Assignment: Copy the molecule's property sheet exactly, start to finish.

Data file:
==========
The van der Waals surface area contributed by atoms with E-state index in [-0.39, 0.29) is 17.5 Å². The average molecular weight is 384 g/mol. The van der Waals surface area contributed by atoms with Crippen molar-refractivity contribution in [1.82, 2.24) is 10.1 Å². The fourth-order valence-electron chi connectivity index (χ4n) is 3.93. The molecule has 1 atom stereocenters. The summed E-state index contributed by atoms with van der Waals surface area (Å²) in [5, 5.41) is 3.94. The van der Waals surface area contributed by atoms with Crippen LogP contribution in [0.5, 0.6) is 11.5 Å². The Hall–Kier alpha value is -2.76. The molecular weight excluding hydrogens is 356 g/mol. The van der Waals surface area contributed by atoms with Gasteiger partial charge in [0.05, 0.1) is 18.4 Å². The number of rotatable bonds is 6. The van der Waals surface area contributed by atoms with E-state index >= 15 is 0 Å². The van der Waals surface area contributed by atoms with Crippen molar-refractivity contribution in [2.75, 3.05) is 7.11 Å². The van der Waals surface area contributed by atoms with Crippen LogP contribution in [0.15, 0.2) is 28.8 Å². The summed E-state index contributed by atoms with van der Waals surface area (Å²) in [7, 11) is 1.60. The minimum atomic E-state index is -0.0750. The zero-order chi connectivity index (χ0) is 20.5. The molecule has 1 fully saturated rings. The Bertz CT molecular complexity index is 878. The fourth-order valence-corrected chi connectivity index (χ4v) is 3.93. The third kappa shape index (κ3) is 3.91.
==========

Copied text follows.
The van der Waals surface area contributed by atoms with E-state index in [-0.39, 0.29) is 17.5 Å². The average molecular weight is 384 g/mol. The van der Waals surface area contributed by atoms with Crippen molar-refractivity contribution in [1.82, 2.24) is 10.1 Å². The fourth-order valence-electron chi connectivity index (χ4n) is 3.93. The molecule has 1 atom stereocenters. The summed E-state index contributed by atoms with van der Waals surface area (Å²) in [5, 5.41) is 3.94. The van der Waals surface area contributed by atoms with Crippen LogP contribution in [0.5, 0.6) is 11.5 Å². The Hall–Kier alpha value is -2.76. The molecular weight excluding hydrogens is 356 g/mol. The van der Waals surface area contributed by atoms with Gasteiger partial charge in [0.05, 0.1) is 18.4 Å². The number of rotatable bonds is 6. The van der Waals surface area contributed by atoms with E-state index >= 15 is 0 Å². The van der Waals surface area contributed by atoms with Crippen molar-refractivity contribution in [2.75, 3.05) is 7.11 Å². The van der Waals surface area contributed by atoms with Crippen LogP contribution in [0.15, 0.2) is 28.8 Å². The summed E-state index contributed by atoms with van der Waals surface area (Å²) in [7, 11) is 1.60. The minimum atomic E-state index is -0.0750. The zero-order chi connectivity index (χ0) is 20.5. The molecule has 1 fully saturated rings. The Bertz CT molecular complexity index is 878. The fourth-order valence-corrected chi connectivity index (χ4v) is 3.93. The third kappa shape index (κ3) is 3.91.